Reportedly, the federal government has issued special permits to Saudi Arabian Crown Prince Mohammed bin Salman (MBS) and two other members of the Saudi ruling family to hunt the internationally protected Houbara bustards during the hunting season 2020-21. Unlikely, Houbara is a diplomatic asset for Pakistan.
As per reliable sources, the two other hunters are governors and one of them is a defaulter as he has not paid the hunting fees/dues for last year (hunting season 2019-20). Additionally, the hunters had been allocated certain hunting areas in two provinces; Balochistan and Punjab.
The hunting permits issued by the foreign ministry’s deputy chief of protocol (P&I) delivered to the Saudi Embassy to send to the hunters.
According to the permits issued on Oct 16, 2020, the names of the hunters and areas allotted to them. The Layyah and Bhakkar districts in Punjab are allocated to the Saudi crown prince, deputy premier, and minister for defense.
HRH Prince Fahad bin Sultan bin Abdulaziz Al-Saud, Governor of Tabuk- allocated district Awaran, district Noshki (less Noshki city), and district Chaghai (excluding Nok Kundi) in Balochistan. On the other hand, HH Prince Mansour bin Mohammad S. Abdul Rehman Al-Saud, Governor of Hafr Al-Batin- allocated Dera Ghazi Khan district in Punjab.
Double standards of the premier transpire
Earlier, Prime Minister Imran Khan, when in the opposition, used to criticize the former federal government for issuing Houbara hunting permits. More so, he had not allowed its hunting in Khyber-Pakhtunkhwa (K-K), where his Pakistan Tehreek-i-Insaf ruled. However, now he himself issued the permits to hunters from Saudi Arabia.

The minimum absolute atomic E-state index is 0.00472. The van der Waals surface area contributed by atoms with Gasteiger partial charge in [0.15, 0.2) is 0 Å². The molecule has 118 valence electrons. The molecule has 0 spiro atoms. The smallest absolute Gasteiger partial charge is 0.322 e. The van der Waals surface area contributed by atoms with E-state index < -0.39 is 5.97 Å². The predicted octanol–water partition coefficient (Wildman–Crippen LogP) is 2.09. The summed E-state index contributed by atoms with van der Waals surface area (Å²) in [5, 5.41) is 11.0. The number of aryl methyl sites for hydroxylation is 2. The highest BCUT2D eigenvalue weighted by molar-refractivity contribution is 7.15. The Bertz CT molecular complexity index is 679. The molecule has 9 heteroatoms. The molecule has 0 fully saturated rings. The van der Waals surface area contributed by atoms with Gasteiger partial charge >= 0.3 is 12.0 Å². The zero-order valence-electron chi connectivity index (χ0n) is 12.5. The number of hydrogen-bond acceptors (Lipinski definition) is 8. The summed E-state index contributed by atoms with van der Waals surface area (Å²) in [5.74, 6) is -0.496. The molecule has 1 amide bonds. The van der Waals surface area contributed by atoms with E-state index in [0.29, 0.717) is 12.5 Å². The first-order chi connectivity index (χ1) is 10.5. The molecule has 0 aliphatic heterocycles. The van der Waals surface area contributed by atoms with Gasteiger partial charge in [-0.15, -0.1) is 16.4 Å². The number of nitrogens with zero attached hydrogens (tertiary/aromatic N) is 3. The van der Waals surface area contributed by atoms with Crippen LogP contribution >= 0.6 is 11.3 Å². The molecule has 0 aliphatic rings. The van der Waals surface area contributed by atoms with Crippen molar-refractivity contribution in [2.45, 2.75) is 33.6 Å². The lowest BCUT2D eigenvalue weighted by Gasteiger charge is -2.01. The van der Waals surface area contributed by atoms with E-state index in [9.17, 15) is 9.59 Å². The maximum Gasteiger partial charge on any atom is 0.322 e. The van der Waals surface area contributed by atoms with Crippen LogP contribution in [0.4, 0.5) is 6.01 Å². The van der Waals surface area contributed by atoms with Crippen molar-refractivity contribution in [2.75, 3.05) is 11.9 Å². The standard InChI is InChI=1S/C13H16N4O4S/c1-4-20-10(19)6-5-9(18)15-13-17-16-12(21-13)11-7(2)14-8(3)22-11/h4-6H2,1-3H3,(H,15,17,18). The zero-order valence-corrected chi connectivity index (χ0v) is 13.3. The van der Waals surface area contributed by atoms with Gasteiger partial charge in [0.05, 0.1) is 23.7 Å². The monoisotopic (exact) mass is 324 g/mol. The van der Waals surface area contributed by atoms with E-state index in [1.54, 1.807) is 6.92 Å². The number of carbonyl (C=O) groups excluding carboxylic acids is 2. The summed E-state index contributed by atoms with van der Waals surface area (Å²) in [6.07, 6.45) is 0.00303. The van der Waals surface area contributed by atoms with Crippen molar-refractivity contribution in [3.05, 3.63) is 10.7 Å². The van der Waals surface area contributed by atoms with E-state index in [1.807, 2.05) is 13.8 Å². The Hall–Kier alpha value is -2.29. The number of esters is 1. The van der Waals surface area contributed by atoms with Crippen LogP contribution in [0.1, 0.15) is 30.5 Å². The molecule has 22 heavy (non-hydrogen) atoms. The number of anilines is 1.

Oh, the unapologetic double standards!
Owing to its endangerment, the Houbara is protected under various international nature conservation treaties. Not only that but it is also protected under local wildlife protection laws. In addition to this, Pakistanis are not allowed to hunt it.
In 2016, Pakistan’s supreme court lifted a ban on the hunting of a rare bird, the Houbara bustard. The government had asked the court to review the ban, saying it harmed relations with Arab states. Middle Eastern countries are a major source of sovereign investment in Pakistan. In fact, selling the hunters the required permits is lucrative in itself.
For decades dignitaries from the Gulf have been visiting Pakistan to hunt, as the number of Houbaras has dwindled in their own countries. That has given Pakistan a special opportunity to butter up Gulf rulers.
The hunters in the Middle East prize the bird, who consider its meat an aphrodisiac. The Houbara, which is about the size of a chicken, once flourished on the Arabian peninsula but now faces a high risk of extinction.
Pretty evidently, our government and Supreme Court do not seem interested in protecting the wild animals. Earlier, the government allowed the shipment of 150 Shaheen Falcons to UAE, despite the hunting ban on the endangered animals. And, PM’s aforementioned contradicting tweet confused Pakistani.
What do you think of this story? Let us know in the comments section below.